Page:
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Essay: Heidi's Goats Love The Farm As Much As She Does


Heidi Friedrichs reads her essay, Heidi's Goats Love the Farm As Much As She Does.

A city can be a magical place, even to a somewhat cynical grown-up like me.

Living and working in Milwaukee for what seems like eons, I have discovered lots of secret, wonderful places that are hard to describe with words and are better seen for oneself.

For instance, did you know that downtown there is a parking garage with a meter that spits out shiny gold dollars at the touch of a button? Have you ever looked up at the tall glass office buildings and noticed men dangling from long threads like so many spiders? They're even more amazing when they're right outside your office window! Unless your timing is spot on, I bet you haven't seen the starlings that form "clouds" over the Milwaukee River in perfect synchronization, or the Jesus-mobile which crawls around downtown city streets blaring messages of salvation for all to hear.

These are only some of the many fascinating things I have seen on my daily jaunts into the city. But this city girl also knows that from time to time, it's good to get out of Dodge before sheer craziness sets in. And so one weekend this past summer, I found myself inexplicably drawn to the rolling grassy-green hills of Green County, and a small farm overlooking New Glarus, about a half-hour southwest of Madison.

It was here that I discovered goats have rectangular pupils (it's true!) and roosters crow in the afternoon. There is a sun that continues shining well past 7 o'clock in the evening, and pigs who like to hide in the woods when strangers approach them (I never knew!).

This is just some of what I discovered while staying at Lucky Dog Farm in New Glarus. The town is home of the Heidi Folk Festival, New Glarus Brewery and the Sugar River Bike Trail. I plucked the bed and breakfast farm out of a Google search online, and got lucky. This one-time 205-acre dairy farm is now a fraction of its original size, but it is a practical farm that is home to numerous Berkshire pigs, goats, chickens, cats, and two very lucky dogs.

What possessed me to drop everything one weekend and head west to this area, to stay on a farm with strangers: the two women who owned it and two other couples? Could it be...hmmm...too much traffic noise, exhaust, people, and way too much work driving me away? That was part of it; I confess I have a thing for farms, which must be in my genes because no one in my family has farmed for generations.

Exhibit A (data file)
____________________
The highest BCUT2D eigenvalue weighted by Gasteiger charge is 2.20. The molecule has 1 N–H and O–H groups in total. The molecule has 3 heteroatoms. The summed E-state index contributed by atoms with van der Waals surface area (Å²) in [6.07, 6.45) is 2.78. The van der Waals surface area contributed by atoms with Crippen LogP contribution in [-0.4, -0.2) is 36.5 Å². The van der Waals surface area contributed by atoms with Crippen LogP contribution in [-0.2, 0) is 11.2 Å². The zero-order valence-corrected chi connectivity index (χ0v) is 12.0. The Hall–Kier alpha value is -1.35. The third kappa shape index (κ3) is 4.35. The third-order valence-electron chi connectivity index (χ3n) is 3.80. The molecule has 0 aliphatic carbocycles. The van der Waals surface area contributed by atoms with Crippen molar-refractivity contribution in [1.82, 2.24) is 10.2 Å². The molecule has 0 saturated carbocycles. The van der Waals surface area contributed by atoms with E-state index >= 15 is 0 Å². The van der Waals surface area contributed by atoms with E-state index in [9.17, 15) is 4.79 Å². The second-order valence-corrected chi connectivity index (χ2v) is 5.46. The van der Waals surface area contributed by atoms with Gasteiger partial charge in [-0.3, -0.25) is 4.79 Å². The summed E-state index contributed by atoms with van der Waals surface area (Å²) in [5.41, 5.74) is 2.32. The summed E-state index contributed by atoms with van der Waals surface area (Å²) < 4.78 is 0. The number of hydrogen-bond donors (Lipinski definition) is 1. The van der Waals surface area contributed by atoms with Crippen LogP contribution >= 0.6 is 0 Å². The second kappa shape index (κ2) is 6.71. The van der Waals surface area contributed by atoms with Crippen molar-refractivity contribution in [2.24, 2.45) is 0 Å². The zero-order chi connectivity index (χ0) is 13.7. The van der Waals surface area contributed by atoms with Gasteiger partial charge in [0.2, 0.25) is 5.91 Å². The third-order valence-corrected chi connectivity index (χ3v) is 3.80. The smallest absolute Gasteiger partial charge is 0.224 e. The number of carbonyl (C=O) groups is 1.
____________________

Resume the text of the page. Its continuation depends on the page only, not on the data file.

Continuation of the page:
But sit me down and feed me roasted root hash, eggs over easy, soft goat's cheese and warm homemade bread with real butter and my heart slows down to a crawl and my snarled world unravels like a ball of yarn tossed across the floor. Throw grandma's block quilt on my bed, fill the claw-foot bathtub with hot soapy water, and wait for a heavy thunderstorm to whip up over the hills and I'm a born-again country girl. Let me walk alone on a mowed path through whispering oaks and pines and all is right with the world again.

While playing in the country, my claustrophobic cubicle becomes a distant memory, my routine ride on the bus is replaced by swift bicycle jaunts through acres of cornfields and meadows, and blaring horns and sirens are replaced by - nothingness.

Unplugging from my life in the city is one of the sanest things I've ever done for myself; if I didn't venture out of my comfort zone once in a while I know I'd lose myself in the worst way ever - by becoming numb to my life.

But as always, reality sets in sooner or later. When the weekend ends and Monday rolls around, I am powerless to stop the merry-go-round and find myself back in the shout and stomp and thrill of the city.

Milwaukee, you've really got a hold on me.

Lake Effect essayist Heidi Friedrichs lives and writes on Milwaukee's west side. She holds a degree in Journalism from UW-Milwaukee has been published in numerous newspapers, magazines and websites in Florida and Wisconsin.